Annie Johnson Flint, born in 1866, is well-known in Christian circles as a poet and songwriter. She composed over 6,000 poems and hymns. However, her life was far from one of ease.
Annie was an orphan. Her foster parents both passed away early in her life. She cared for a sister who was very frail. As a result, she was compelled to be dependent on the assistance of others. She lived with crippling arthritis. She was stricken with cancer. Yet the faith of Annie Flint Johnson was strong, as many of her hymns testify.
Consider the powerful message of this hymn that may be less familiar to us.
He giveth more grace when the burdens grow greater,
He sendeth more strength when the labors increase;
To added afflictions He addeth His mercy,
To multiplied trials, His multiplied peace.
When we have exhausted our store of endurance,
When our strength has failed ere the day is half done,
When we reach the end of our hoarded resources
Our Father’s full giving is only begun.
This morning in reading I Peter 1, I am reminded of the “fiery trial” these Christians were about to face. In fact, they were already experiencing some suffering.
What does Peter tell them? How does he encourage them? What can they do to make it manageable and bearable?
(1) He exhorts them to focus on their faith that is “more precious than gold.” Faith in God. Faith in His promises. Faith that will see us through difficult times. Faith that casts its cares upon the Lord. Faith that looks the future. In fact, our trials can actually help us trust more fully in the Lord.
(2) He calls them to holiness. It is too often easy during tough times to give in to the pressures that weaken us. To feel as if we have a “pass” because of our problems. To believe that our trials give us the right to rebel. Not so. Instead, follow the example of Jesus. “Be holy.” Live righteously. Be a blessing to others.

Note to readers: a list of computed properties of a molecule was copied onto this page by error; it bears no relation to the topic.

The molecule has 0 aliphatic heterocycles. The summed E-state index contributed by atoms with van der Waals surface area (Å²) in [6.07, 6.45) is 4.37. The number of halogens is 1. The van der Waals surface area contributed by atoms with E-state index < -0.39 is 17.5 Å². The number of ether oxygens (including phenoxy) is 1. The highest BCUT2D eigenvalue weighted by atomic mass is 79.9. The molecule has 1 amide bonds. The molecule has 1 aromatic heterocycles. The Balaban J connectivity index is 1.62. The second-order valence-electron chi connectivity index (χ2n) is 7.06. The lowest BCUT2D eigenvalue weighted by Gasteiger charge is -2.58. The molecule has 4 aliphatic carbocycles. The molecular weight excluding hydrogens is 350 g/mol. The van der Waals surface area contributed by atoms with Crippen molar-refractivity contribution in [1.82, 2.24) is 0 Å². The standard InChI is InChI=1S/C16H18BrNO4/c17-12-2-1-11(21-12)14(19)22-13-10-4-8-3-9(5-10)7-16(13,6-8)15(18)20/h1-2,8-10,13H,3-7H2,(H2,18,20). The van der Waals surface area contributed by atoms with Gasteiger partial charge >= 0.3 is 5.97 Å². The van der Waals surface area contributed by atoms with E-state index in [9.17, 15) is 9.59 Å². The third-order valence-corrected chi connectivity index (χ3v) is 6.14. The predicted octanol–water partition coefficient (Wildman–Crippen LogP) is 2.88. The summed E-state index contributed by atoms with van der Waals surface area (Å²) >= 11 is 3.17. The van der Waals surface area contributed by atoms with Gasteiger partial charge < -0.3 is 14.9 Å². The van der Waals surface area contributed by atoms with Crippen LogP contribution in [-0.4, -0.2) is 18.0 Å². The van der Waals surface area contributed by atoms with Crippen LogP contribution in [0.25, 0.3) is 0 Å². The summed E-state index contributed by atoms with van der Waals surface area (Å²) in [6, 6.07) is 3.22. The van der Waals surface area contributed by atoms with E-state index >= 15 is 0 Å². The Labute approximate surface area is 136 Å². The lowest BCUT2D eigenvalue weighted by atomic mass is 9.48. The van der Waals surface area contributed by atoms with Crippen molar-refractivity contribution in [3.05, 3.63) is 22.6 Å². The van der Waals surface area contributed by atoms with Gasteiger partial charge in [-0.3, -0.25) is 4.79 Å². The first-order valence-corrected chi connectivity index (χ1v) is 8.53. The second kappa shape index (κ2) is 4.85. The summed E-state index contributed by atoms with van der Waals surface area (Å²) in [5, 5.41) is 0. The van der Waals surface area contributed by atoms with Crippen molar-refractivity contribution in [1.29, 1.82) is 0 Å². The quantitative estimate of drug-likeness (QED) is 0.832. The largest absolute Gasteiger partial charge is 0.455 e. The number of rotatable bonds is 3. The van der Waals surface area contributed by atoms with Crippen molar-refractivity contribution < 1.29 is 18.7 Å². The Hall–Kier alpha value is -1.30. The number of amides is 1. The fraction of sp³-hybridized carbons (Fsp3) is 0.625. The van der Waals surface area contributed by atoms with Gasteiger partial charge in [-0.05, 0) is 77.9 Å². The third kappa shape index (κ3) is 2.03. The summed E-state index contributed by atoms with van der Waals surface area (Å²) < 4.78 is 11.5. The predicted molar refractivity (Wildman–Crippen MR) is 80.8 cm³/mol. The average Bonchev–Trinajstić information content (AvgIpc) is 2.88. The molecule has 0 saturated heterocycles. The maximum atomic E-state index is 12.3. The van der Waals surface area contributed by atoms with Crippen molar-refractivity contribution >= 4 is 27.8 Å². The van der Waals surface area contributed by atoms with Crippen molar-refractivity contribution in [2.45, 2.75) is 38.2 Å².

(3) He challenges them to a greater perspective. Trials, temptations, and suffering can actually make us stronger. They can serve as a witness of our faith to unbelievers and even those who seek to harm us. When we suffer as a Christian, we glorify God. It is possible to “rejoice with joy inexpressible and full of glory” even in the midst of our trials when we understand God is using them to meet a need–a need that we may not know we have.
(4) He reminds them of who they are. The Elect. The born again people of God. Pilgrims who know their sojourn here is temporary. Later he called them “a chosen generation.” “A holy nation.” “His own special people.” What an honor. What a privilege. And what a responsibility to belong to God. Remember who you are.
(5) He offers them hope. Hope of a brighter day. A better tomorrow. And a life that far surpasses the one we know. We look forward to an inheritance beyond this life. Incorruptible. Undefiled. Unfading. It is reserved and waiting for us in heaven
What Peter is saying to them, he’s saying to us. If you’re facing trials that are testing your faith, know that it’s all worth it. Relative to eternity they only last a little while. And ultimately they will result in the salvation of your soul.
Finally, it is well to remember that the Christian faith does not guarantee a life without pain, suffering, and sorrow. But God has promised help, hope, and strength. Annie Flint Johnson poetically put it this way.
God hath not promised skies always blue,
Flower strewn pathways all our lives through;
God hath not promised sun without rain,
Joy without sorrow, peace without pain.
But God hath promised strength for the day,
Rest for the labor, light for the way,
Grace for the trials, help from above,
Unfailing sympathy, undying love.
–Ken Weliever, The Preacherman